Since their debut film “Rounders” (1998) shed light on the underground poker world in New York, screenwriters Brian Koppelman and David Levien have been the go-to guys in Hollywood for movies about money, greed, and power.
They have written movies from the George Clooney caper “Ocean’s Thirteen” to the Ben Affleck-Justin Timberlake thriller “Runner Runner” about the dark side of offshore gambling, while creating the short-lived ESPN drama “Tilt.”
For their latest venture into television, the duo have moved to the world of hedge funds and the people in government who try to regulate them in the new Showtime series “Billions” (premiering on Sunday).
Starring Paul Giamatti as U.S. Attorney Chuck Rhodes and Damian Lewis (“Homeland”) as hedge-fund bigwig Bobby “Axe” Axelrod, the show follows the mental chess game between the two and their factions as Axe continues to dominate, perhaps in not the most legal of ways, while Chuck waits to catch him, and uses questionable methods to get what he wants.
As with seemingly all great TV shows, there’s after-hours domestic turmoil, including subplots involving 9/11 and S&M.
“We have long been fascinated with the state of commerce in the American story — it’s something that has interested us since we were much younger and watched movies like ‘Wall Street’ and ‘Glengarry Glen Ross,'” Levien told Business Insider.
The two began talking about the project and researching around 2007. Then the idea evolved after the events of 9/11 and the financial collapse in 2008. Finally, by 2013, the two got an idea from their agent to connect with another client: New York Times financial columnist Andrew Ross Sorkin.
Koppelman and Levien admit they took the meeting with trepidation, as one of their big rules is to never let an outsider come into the work they’re developing, but they softened to the idea once they heard Sorkin’s interest.
“We saw the show in a similar way,” Koppelman said. “And it was clear to us that Andrew would have a point of view on this material and a kind of access to the world that would be very hard to come by otherwise, so it became very simple to break our rule.”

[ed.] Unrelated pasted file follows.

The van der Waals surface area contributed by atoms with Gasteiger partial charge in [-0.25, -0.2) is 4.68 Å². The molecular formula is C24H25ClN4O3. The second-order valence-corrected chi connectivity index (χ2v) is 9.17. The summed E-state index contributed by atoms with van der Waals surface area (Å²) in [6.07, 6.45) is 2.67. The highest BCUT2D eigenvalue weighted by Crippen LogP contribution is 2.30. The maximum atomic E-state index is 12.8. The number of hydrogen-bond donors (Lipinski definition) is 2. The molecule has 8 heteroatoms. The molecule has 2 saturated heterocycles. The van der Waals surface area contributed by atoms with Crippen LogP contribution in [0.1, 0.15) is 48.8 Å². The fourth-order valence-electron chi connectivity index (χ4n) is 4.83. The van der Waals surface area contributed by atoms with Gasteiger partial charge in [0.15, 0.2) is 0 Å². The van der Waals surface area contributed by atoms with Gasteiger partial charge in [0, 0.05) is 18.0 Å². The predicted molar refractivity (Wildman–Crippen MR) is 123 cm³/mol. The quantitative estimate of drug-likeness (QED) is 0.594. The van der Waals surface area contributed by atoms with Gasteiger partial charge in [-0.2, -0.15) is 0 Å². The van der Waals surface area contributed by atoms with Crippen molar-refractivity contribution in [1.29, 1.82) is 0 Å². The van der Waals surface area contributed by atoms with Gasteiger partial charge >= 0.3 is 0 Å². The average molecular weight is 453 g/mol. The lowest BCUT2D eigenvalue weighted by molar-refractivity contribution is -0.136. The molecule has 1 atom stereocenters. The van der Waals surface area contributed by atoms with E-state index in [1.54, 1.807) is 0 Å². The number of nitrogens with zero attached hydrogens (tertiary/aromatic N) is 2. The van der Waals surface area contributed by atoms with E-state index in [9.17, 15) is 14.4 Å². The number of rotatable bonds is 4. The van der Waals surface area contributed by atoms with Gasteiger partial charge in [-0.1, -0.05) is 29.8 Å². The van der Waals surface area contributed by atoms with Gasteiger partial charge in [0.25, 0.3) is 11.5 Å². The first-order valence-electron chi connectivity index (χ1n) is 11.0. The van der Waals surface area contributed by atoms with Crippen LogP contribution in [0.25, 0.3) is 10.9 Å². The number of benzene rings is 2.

Now part of a trio, Koppelman and Levien, through Sorkin’s contacts, began to shadow people in hedge funds as well as federal prosecutors.
A big takeaway for them: People on Wall Street talk about going through 9/11 a lot.
“We would sit with people and almost everybody had some take on how their life, their company, their perspective was changed by 9/11,” Koppelman said.
Levien added: “If you’re going to do a story about people who have gone through our recent history here on Wall Street, there are going to be certain events that they would have to contend with. One was the crash, but such a huge thing was what happened on 9/11.”
In the first episode, we find that Axe has created an education fund in memory of those in his firm who died in the terrorist attacks. In fact, he’s the only one who was away from the office that morning, saving his life but also showing the audience how untouchable Axe is.
On the other side, while U.S. Attorney Chuck Rhoades struggles with pressure from the media to be tough on white-collar crime, he also has pressure at home, like the fact that his wife works as a shrink at Axe’s company. Rhoades also has an S&M fetish, which leads to a revealing twist by the end of the pilot.
“We thought it was a great opening for the character and for the series to start in that way,” Levien said of a scene featuring Rhoades tied up and gagged.
This mix of authentic financial backdrop and titillating subplots defines the allure of “Billions.” Naturally, it caught Showtime’s attention, which snatched up the show quickly. The cable network is offering the pilot episode for free, and it’s quickly picking up steam on social media as one of the must-see new shows of 2016.
But Koppelman and Levien admit there is a little luck involved in all the anticipation, noting that with Oscar nominee “The Big Short” doing well in theatres, audiences are primed to be fascinated in a story like “Billions.”
“It just raises people’s consciousness that there are interesting stories out there in the business world,” Levien said. “Finance touches everyone’s life in a certain way and when you get behind it, you can see what makes these people in the industry tick.”
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